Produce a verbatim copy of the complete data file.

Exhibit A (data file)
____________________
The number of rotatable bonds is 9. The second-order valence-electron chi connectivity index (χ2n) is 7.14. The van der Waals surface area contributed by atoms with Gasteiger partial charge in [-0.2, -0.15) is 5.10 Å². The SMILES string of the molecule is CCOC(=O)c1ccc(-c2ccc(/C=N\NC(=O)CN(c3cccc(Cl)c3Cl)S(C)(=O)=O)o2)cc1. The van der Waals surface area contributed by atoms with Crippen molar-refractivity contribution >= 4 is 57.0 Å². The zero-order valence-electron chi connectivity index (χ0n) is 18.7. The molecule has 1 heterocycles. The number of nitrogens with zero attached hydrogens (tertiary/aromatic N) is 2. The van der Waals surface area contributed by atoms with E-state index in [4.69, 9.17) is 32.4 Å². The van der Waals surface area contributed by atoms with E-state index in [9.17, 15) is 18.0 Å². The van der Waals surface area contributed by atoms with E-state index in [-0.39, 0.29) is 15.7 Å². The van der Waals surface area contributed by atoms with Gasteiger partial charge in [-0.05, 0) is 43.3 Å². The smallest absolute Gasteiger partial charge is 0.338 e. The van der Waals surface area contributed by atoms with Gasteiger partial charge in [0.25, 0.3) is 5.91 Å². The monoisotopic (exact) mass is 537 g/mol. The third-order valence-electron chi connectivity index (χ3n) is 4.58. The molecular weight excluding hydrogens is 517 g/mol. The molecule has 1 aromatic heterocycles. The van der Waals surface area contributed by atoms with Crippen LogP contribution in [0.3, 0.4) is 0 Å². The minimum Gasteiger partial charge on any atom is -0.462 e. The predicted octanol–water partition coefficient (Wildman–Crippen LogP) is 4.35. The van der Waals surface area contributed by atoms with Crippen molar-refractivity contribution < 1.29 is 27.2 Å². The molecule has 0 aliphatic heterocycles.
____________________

The number of rotatable bonds is 9. The second-order valence-electron chi connectivity index (χ2n) is 7.14. The van der Waals surface area contributed by atoms with Gasteiger partial charge in [-0.2, -0.15) is 5.10 Å². The SMILES string of the molecule is CCOC(=O)c1ccc(-c2ccc(/C=N\NC(=O)CN(c3cccc(Cl)c3Cl)S(C)(=O)=O)o2)cc1. The van der Waals surface area contributed by atoms with Crippen molar-refractivity contribution >= 4 is 57.0 Å². The zero-order valence-electron chi connectivity index (χ0n) is 18.7. The molecule has 1 heterocycles. The number of nitrogens with zero attached hydrogens (tertiary/aromatic N) is 2. The van der Waals surface area contributed by atoms with E-state index in [4.69, 9.17) is 32.4 Å². The van der Waals surface area contributed by atoms with E-state index in [9.17, 15) is 18.0 Å². The van der Waals surface area contributed by atoms with E-state index in [-0.39, 0.29) is 15.7 Å². The van der Waals surface area contributed by atoms with Gasteiger partial charge in [-0.05, 0) is 43.3 Å². The smallest absolute Gasteiger partial charge is 0.338 e. The van der Waals surface area contributed by atoms with Gasteiger partial charge in [0.25, 0.3) is 5.91 Å². The monoisotopic (exact) mass is 537 g/mol. The third-order valence-electron chi connectivity index (χ3n) is 4.58. The molecular weight excluding hydrogens is 517 g/mol. The molecule has 1 aromatic heterocycles. The van der Waals surface area contributed by atoms with Crippen LogP contribution in [0.3, 0.4) is 0 Å². The minimum Gasteiger partial charge on any atom is -0.462 e. The predicted octanol–water partition coefficient (Wildman–Crippen LogP) is 4.35. The van der Waals surface area contributed by atoms with Crippen molar-refractivity contribution < 1.29 is 27.2 Å². The molecule has 0 aliphatic heterocycles.